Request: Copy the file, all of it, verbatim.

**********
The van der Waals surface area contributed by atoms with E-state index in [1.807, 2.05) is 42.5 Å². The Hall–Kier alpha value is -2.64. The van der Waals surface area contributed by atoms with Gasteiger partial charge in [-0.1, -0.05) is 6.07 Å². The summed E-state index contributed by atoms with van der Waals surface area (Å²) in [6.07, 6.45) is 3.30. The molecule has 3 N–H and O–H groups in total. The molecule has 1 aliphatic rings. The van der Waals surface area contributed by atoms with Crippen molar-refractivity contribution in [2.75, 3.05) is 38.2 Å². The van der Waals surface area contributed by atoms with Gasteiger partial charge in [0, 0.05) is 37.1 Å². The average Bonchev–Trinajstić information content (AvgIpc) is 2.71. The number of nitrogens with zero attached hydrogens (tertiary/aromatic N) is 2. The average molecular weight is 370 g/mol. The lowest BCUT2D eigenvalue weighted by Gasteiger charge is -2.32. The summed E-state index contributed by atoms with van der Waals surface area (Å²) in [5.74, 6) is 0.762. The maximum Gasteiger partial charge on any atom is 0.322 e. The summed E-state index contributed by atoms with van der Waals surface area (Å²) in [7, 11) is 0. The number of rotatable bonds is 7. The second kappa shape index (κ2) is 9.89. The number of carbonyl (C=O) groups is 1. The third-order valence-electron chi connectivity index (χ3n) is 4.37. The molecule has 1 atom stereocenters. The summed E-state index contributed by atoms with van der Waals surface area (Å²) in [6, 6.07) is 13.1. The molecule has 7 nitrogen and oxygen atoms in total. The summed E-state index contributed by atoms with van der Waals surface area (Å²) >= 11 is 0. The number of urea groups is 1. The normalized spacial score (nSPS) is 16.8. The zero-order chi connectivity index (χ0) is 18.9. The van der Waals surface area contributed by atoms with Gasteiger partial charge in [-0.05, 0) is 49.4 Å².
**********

The van der Waals surface area contributed by atoms with E-state index in [1.807, 2.05) is 42.5 Å². The Hall–Kier alpha value is -2.64. The van der Waals surface area contributed by atoms with Gasteiger partial charge in [-0.1, -0.05) is 6.07 Å². The summed E-state index contributed by atoms with van der Waals surface area (Å²) in [6.07, 6.45) is 3.30. The molecule has 3 N–H and O–H groups in total. The molecule has 1 aliphatic rings. The van der Waals surface area contributed by atoms with Crippen molar-refractivity contribution in [2.75, 3.05) is 38.2 Å². The van der Waals surface area contributed by atoms with Gasteiger partial charge in [0, 0.05) is 37.1 Å². The average Bonchev–Trinajstić information content (AvgIpc) is 2.71. The number of nitrogens with zero attached hydrogens (tertiary/aromatic N) is 2. The average molecular weight is 370 g/mol. The lowest BCUT2D eigenvalue weighted by Gasteiger charge is -2.32. The summed E-state index contributed by atoms with van der Waals surface area (Å²) in [5.74, 6) is 0.762. The maximum Gasteiger partial charge on any atom is 0.322 e. The summed E-state index contributed by atoms with van der Waals surface area (Å²) in [7, 11) is 0. The number of rotatable bonds is 7. The second kappa shape index (κ2) is 9.89. The number of carbonyl (C=O) groups is 1. The third-order valence-electron chi connectivity index (χ3n) is 4.37. The molecule has 1 atom stereocenters. The summed E-state index contributed by atoms with van der Waals surface area (Å²) in [6, 6.07) is 13.1. The molecule has 7 nitrogen and oxygen atoms in total. The summed E-state index contributed by atoms with van der Waals surface area (Å²) >= 11 is 0. The number of urea groups is 1. The normalized spacial score (nSPS) is 16.8. The zero-order chi connectivity index (χ0) is 18.9. The van der Waals surface area contributed by atoms with Gasteiger partial charge in [-0.05, 0) is 49.4 Å².